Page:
For more advanced programming, you can use the colorWipe() function to wipe a color across each of the neopixels in the object. With this function you can control the rate at which colors wipe across the neopixels, and the direction the colors wipe.

Step 5: How Do I Power My Neopixels?

According to the Adafruit Learning Center Guide to Neopixels, "The approximate peak power use (all LEDs on at maximum brightness) per meter is:

  • 30 LEDs: 9 Watts (about 1.8 Amps at 5 Volts).
  • 60 LEDs: 18 Watts (about 3.6 Amps at 5 Volts).
  • 144 LEDs : 43 watts (8.6 Amps at 5 Volts).

Mixed colors and lower brightness settings will use proportionally less power."

What does all that mean?

Watts is a unit of measure of electrical power. It means the rate at which energy is delivered to the circuit.

Amps is the unit of measure of electrical current. It means the volume flow rate of charges through the circuit.

Volts is the unit of measure of electric potential difference. It means the difference in electrical potential energy from before a device in a circuit to after a device in the circuit, or said another way, it is the potential for charge to flow through a circuit.

What do you use to deliver that power? You can use an alkaline battery pack, a rechargeable lithium battery, an AC to DC wall adapter, or just power it with a usb cord connected to a computer.

Based on these power requirements, you can decide how you want to power your project. This is the part of the project that can lead to injuries, fires, and other bad things so be cautious when deciding what to use to power your project and how you handle that power source. If your project is a wearable one, make sure that the battery is not touching your skin directly (where it can cause burns), and be very careful when powering projects that you plan to put on either a pet or a child. Too much current can cause the power source to overheat and burn or shock someone. Make sure your lithium polymer batteries are not somewhere where they can be damaged, stabbed, dropped, etc. as this may cause them to explode or overheat.

Step 6: What Projects Can I Make With My Neopixels?

There are limitless possibilities once you start playing with neopixels!

It is best to start with something simple like a small piece of jewelry, such as a lapel pin to practice the programming. After you master the basics, add a sensor and have the neopixels respond to that sensor value, blue when its colder fading to white then red as the area becomes warmer. Once you have an input and an output working together you can add wifi or bluetooth connectivity, or more sensors, or other outputs.

Here are some project ideas: (many of which have already been done by others)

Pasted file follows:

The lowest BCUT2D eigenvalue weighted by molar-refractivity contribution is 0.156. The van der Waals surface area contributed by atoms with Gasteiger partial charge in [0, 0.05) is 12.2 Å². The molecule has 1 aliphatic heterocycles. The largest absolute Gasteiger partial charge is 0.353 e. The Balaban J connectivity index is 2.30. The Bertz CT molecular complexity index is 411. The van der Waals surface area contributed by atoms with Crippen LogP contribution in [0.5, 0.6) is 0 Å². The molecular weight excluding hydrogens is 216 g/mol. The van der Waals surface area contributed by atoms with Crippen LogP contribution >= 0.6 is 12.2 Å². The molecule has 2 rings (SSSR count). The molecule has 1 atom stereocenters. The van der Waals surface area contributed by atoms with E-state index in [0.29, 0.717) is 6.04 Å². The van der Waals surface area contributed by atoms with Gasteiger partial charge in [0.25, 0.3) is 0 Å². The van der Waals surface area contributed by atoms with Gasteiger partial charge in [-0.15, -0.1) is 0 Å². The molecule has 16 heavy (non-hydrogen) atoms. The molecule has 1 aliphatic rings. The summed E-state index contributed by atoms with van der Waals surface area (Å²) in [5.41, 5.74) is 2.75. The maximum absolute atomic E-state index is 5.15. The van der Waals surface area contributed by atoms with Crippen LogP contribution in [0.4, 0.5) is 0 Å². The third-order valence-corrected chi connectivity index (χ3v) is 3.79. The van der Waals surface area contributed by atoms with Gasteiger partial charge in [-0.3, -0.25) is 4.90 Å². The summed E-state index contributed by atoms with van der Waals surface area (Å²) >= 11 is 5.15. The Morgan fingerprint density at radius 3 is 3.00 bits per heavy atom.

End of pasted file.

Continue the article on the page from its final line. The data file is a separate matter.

• shoes that light up when you walk, and light up differently depending on how fast you walk
  • a bracelet that lights up when your phone receives a text, maybe a different color pattern depending on the author of the text
  • a volume of sound indicator for a classroom that goes from green when its quieter up to red when its too loud
  • design a clock that uses neopixels to show the hour, minute, and second rather than using a moving hand or make a digital clock that writes the time using color contrast in a square made of many individual neopixels

These are just some thoughts about things you can make. If you visit the Adafruit learning center there are hundreds of projects explained in detaile for you to consider.

Step 7: Where Can I Find Out More Information About Neopixels?

I started my investigations in the Adafruit learning system with their guide on how to use neopixels:

https://learn.adafruit.com/adafruit-neopixel-uberg...

Here is a technical explanation about how to code neopixels without using the neopixel library:

https://wp.josh.com/2014/05/13/ws2812-neopixels-ar...

There are other projects using the neopixels there as well from sneakers to umbrellas to ties. I hope you make some cool and share your project on instructables!

Comments

author
onion2 (author)2017-05-01

thank you very much
I try to do my own library but I'm afraid to begin

author
WhittlinThom (author)2016-08-25

Thank you so much for this very valuable Instructable. I bought a bunch of NeoPixels and couldn't find out how to get started working with them. Your informative Instructable has given me lots of ideas to get me started! In the words of Golmer Pile: Thank you, thank you, thank you!

author
Heyup (author)2016-07-29

This is a great tutorial thank you for sharing.... John :)

author
TimN33 made it! (author)2016-07-29

I found some of that plastic styrofoam0ish material makes a great diffuser for the lights!!

Have an arduino running a 1 meter 60 LED strip using bothe the neopixel and fastled libraries

IMG_20160729_092707[1].jpg

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Bio: I'm a physics and chemistry teacher at a public school in Maryland and active in my local science teacher's association. I love building ... More »